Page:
I’ve started wearing jeans to church, and I feel like that’s helped. I’m that person who wouldn’t mind showing up to a church with a coffee shop and and people in jeans. In other words, there isn’t the angst of putting on your Sunday best. My wardrobe isn’t that ample or varied, and to have different clothes for different days, particularly a day when you’re supposed to look cleaned up and nice, has always been a bit of a stretch for me.
I didn’t make it to the grocery store yesterday, so I went this afternoon. September 1st was the start of me seeing if I could keep our weekly grocery budget at $100 or less. Last week I ended up with $10 and some change. Today at Aldi I spent just over $110. This does not include the $100 I spent on my husband’s birthday, which is the normal amount I tend to spend on birthdays, including gifts, dessert, and a meal. It also doesn’t include my recent purchase of laundry supplies. I figured I’d try for a month and see how it goes.
Last week my special splurge item was a lamb roast. Because Jesus is the Lamb of God, eating lamb always feels special to me. They didn’t have any lamb at Aldi this week, so I went with BBQ pork ribs, which I’ll probably make in the crock-pot. I also bought the 2lb family pack of salmon and a fresh chicken which I look forward to roasting then making broth with. We’ve also been enjoying an abundance of vegetables, including potatoes, cucumbers, and tomatoes, which have all been gifts from the gardens of others.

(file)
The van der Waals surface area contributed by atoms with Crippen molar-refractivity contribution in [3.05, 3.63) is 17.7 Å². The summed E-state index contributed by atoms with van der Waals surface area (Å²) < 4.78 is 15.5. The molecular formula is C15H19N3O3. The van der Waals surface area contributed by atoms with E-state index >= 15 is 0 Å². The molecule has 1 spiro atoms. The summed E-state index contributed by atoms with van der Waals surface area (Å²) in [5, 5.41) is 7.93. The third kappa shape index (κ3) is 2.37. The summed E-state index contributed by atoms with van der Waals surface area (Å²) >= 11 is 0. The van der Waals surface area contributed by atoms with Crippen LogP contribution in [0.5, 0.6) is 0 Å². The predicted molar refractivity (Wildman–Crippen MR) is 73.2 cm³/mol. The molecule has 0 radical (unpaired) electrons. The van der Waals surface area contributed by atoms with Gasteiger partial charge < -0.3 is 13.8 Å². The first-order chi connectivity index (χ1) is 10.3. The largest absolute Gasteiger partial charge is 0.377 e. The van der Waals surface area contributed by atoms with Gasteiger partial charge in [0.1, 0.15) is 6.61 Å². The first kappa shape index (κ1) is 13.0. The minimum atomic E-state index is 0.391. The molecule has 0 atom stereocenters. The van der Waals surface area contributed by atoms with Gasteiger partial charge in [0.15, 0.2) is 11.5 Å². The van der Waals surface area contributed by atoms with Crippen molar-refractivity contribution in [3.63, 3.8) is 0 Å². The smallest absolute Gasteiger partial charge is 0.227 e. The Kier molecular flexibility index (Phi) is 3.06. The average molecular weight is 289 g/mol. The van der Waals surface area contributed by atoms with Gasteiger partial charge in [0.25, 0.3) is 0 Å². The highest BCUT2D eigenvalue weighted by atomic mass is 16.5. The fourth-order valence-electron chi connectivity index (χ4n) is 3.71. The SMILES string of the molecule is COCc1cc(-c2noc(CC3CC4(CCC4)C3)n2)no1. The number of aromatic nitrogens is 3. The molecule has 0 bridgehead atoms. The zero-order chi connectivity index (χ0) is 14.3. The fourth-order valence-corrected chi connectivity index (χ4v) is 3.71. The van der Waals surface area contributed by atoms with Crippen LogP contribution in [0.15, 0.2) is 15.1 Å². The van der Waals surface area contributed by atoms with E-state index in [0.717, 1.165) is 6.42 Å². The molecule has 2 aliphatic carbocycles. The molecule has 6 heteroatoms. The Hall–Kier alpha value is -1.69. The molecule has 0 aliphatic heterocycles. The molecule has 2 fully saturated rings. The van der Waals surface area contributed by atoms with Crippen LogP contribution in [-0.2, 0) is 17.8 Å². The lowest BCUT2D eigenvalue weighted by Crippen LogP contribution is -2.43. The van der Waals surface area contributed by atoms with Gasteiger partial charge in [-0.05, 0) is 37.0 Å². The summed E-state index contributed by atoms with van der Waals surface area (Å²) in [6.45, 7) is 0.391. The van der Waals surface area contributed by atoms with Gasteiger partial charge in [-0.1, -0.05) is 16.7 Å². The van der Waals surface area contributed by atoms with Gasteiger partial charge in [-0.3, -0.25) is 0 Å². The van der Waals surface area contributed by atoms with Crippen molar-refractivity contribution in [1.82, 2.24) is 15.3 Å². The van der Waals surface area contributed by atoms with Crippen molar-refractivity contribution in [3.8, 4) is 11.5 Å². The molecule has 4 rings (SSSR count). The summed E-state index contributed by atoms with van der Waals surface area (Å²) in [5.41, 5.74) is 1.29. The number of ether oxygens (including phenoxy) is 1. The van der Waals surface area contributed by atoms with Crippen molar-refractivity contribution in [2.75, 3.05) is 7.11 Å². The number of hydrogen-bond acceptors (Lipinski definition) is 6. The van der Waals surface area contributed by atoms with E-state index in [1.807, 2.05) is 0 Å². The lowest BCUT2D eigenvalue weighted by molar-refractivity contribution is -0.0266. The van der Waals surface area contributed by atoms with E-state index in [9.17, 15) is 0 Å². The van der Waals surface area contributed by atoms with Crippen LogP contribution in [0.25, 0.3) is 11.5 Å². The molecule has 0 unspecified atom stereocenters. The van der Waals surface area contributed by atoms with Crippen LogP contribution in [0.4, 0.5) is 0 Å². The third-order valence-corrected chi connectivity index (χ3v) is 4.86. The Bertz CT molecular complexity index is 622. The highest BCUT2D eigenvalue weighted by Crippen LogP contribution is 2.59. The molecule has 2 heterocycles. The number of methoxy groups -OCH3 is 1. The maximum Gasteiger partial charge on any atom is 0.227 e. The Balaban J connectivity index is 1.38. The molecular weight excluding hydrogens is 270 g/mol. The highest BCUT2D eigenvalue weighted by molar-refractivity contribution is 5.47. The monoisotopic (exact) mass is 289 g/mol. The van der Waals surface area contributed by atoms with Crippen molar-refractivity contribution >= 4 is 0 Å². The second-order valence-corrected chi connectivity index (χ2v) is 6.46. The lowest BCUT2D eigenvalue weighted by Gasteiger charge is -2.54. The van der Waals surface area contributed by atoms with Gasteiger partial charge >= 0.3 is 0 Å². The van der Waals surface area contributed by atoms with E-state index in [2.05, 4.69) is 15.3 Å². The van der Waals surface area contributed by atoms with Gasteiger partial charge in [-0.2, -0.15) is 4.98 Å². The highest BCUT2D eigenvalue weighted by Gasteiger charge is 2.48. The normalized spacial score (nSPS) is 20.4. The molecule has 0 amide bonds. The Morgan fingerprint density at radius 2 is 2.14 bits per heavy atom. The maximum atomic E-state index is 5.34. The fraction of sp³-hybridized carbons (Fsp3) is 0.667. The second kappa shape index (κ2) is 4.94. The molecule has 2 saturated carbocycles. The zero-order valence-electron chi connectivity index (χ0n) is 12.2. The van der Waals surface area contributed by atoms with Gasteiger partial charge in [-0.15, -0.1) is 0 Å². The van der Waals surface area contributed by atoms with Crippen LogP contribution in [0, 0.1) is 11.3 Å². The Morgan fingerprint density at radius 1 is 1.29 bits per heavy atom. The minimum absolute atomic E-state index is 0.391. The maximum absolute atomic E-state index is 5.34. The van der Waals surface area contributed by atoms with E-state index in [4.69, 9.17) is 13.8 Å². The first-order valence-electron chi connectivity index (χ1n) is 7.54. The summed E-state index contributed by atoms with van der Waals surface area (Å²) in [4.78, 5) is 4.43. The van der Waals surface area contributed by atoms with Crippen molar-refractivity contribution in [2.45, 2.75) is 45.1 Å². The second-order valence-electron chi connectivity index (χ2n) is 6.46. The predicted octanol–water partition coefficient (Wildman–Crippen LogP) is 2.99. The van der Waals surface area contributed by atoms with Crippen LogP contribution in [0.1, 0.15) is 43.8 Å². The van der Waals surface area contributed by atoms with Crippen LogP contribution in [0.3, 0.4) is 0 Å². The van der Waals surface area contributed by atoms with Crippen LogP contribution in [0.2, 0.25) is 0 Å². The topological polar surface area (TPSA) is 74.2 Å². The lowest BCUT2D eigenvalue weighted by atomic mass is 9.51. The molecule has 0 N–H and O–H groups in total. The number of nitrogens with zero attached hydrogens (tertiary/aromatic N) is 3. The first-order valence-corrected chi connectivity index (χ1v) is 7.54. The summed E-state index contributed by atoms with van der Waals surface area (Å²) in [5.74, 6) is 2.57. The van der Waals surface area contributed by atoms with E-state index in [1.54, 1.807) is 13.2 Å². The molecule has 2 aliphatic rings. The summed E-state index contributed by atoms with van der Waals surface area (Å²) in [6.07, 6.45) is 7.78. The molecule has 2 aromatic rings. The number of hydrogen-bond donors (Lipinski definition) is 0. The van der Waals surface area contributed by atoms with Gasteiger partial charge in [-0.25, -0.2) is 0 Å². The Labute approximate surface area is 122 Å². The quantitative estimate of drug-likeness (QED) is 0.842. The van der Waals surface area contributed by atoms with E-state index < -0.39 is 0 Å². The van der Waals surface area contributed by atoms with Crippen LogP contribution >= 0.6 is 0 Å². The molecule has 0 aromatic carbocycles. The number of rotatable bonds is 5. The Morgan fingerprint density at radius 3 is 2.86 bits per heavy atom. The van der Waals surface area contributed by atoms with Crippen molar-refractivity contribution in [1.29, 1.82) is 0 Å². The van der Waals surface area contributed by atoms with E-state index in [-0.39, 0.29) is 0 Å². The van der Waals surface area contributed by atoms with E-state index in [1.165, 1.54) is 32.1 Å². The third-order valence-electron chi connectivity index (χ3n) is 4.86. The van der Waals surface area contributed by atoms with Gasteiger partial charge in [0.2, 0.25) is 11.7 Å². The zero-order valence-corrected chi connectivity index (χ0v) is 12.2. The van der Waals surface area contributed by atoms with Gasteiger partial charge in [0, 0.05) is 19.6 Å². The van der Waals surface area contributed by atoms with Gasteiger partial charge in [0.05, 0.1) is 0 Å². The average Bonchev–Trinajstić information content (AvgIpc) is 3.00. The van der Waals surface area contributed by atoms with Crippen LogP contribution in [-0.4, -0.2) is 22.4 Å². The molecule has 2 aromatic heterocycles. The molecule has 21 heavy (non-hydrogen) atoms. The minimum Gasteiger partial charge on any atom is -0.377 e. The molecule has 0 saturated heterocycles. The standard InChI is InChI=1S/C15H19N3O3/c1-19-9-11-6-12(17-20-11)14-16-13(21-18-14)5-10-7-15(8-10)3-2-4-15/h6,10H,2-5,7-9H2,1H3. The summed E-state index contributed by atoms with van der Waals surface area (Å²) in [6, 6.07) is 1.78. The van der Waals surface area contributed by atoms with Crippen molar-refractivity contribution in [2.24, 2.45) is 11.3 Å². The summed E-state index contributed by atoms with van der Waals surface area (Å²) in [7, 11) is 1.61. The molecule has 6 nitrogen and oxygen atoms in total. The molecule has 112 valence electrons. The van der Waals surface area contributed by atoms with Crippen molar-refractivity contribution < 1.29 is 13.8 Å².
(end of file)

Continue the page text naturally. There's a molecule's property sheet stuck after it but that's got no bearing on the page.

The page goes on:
I recently read that men love meat and women love carbs. In my family I can say this is true. If my husband or boys are going to get majorly excited over a meal, it’s going to be over the meat dish. On the other hand, my daughter loves to bake, and I universally love the carbs. If I eat an avocado with eggs and salsa, it doesn’t feel like I’ve really eaten, but if I have toast with it, mentally and physiologically I feel steadier and calmer. A modest bowl of oatmeal can last me over half of the day, during that time I would not be hungry.
Food ties people together. We hear the term “comfort food” and typically associate it with some high-carb, discouraged substance. Bread and butter. Mashed potatoes and gravy. Macaroni and cheese. Fresh Dutch apple pie. I have memories of loved ones and even, (can it be possible?), emotional connections with certain foods like french toast (Grandma) and pancakes (Mom). How fitting that Christ the Lamb comes to us in bread and wine, a universal meal for men and women. Jesus said do this in remembrance of Him.
Food remains an area of mental struggle for me. All the food gurus tell you to drink more water and eat unprocessed whole foods, particularly foods with lots of fiber. True. But certain foods are going to be a part of me forever. Dad drank coffee and Mom made pancakes served with canned peaches. Regardless of the current trends, I believe it is healthy to give thanks and partake, in remembrance of the dear ones who sustained you in this life, when you had nothing but two weak and swaddled legs to one day stand on.